I was looking at the teaching guide (always nice to have one of those) and I liked this overview of the key reasons for students to use BeSeen:
1. Your “friends” on social networking websites are only people you know in real life. (See Lesson 2.)
2. You must understand and personalize your privacy settings, and then review them regularly. (See Lesson 1.)
3. Your online profile should reflect your best qualities. You never know who will see it, such as schools and groups you would like to join someday, employers you would like to hire you, and other adults and friends who you would like to impress. (See Lesson 3.)
4. Don’t say anything about someone online that you wouldn’t say to someone face-to- face or on a billboard. (See Lesson 4.)
5. Bullying online is immediate, widespread and permanent. (See Lesson 5.)
6. Cyber threats and dangers could very easily affect you. They’re much more common than most people think. For ex- ample, over one-third of school children experience cyberbullying. (See Lesson 5.)
7. It’s okay to report any wrongdoings that you witness online. You should. (See Lesson 5.)
8. You should ask permission to post any photographs or videos of your friends and to tag them. (See Lesson 1.)
9. When it comes to location-sharing, you should only share your location with people who need to know it, such as your parents. Most of the time, you should simply turn off location-sharing.
(See Lesson 1.)
10. Just because you can use mobile devices everywhere and any time, that doesn’t mean you should. Think twice to make sure you are not being disruptive to the people or the situation around you. (See Lesson 4.)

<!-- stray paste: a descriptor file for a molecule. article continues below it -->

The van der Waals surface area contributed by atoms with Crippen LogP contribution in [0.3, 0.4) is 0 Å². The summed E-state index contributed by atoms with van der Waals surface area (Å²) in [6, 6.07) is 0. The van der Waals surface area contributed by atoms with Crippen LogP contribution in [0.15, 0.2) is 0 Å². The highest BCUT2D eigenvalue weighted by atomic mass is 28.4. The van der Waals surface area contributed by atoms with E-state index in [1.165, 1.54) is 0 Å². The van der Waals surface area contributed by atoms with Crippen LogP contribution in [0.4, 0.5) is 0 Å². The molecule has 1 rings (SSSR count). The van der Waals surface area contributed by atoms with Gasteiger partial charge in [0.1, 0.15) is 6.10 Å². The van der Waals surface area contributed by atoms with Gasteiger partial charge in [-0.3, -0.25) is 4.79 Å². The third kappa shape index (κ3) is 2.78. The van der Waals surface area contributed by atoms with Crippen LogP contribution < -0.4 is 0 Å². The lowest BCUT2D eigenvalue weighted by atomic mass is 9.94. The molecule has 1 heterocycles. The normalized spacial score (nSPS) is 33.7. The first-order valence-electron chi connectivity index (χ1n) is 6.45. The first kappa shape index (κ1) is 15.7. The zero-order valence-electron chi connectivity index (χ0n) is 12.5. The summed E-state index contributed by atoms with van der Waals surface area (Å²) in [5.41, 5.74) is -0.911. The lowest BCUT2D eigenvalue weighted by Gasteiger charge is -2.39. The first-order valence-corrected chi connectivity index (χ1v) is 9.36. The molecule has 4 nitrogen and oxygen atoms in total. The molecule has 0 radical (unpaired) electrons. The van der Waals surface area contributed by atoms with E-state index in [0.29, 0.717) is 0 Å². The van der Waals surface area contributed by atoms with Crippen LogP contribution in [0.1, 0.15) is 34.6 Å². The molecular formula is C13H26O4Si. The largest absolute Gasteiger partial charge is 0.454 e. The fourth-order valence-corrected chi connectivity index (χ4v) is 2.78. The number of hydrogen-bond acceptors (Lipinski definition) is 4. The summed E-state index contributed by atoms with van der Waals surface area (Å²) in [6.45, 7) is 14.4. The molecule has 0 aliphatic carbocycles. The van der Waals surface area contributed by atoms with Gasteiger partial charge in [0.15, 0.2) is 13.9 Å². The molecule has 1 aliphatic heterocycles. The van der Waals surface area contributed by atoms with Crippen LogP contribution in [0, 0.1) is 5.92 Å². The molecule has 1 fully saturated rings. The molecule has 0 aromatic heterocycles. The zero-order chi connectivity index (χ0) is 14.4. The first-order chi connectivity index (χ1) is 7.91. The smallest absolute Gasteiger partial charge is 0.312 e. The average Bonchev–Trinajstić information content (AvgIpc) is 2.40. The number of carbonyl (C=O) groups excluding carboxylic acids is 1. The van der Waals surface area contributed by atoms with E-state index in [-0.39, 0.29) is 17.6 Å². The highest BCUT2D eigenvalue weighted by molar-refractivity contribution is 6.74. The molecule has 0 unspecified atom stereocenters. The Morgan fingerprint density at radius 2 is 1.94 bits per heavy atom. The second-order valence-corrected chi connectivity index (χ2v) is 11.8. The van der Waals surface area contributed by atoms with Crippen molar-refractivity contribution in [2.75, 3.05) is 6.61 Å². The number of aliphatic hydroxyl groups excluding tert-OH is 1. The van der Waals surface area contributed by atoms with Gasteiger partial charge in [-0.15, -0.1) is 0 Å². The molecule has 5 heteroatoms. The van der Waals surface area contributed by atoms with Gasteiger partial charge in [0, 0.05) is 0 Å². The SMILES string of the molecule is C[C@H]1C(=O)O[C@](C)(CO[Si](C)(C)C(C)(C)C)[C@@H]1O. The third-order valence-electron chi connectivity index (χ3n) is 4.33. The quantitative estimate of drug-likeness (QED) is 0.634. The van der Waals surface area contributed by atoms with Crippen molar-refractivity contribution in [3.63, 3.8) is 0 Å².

11. Don’t neglect your real life in favor of your online life. (See Lesson 2.)
12. There are boundaries in the student/ teacher relationship in the social net- working environment. (See Lesson 3.)
On the other hand, it comes across as a little too preachy. Players who make a “bad choice” (like skipping class to get some doughnuts) get harangued by others in the network. I know that sounds bad. I am not in favor of skipping school for doughnuts. But, I don’t think a real social network would respond like the way “friends” respond here.
I am not all that far into the game, but I was checking out possible badges to be earned and there are two references to porn and sexting. That gives me pause for use with my sixth graders, although I should note that it is labeled as being designed for kids 12 years old and older due to:
Infrequent/Mild Alcohol, Tobacco, or Drug Use or References
Infrequent/Mild Sexual Content or Nudity
(Not sure what nudity is talked about.)
Which brings me to my point: I can’t quite figure out who the audience is for this app.
If you are a high school student, there is no way you would see any value in this app. It’s too basic and too preachy. They would laugh you out of the classroom. So, I suspect it is designed for the age level that I teach (middle school), just as they start dipping their toes into social networking. I’m intrigued by this concept of using the app (OK, so I see my students making a backstory of their character, writing about the choices their characters faced, and maybe even comparing/contrasting this app with their own real experiences in networks) and I am still wondering if it might fit.
I’ll keep playing my role as a high school senior and see where the conversation flows …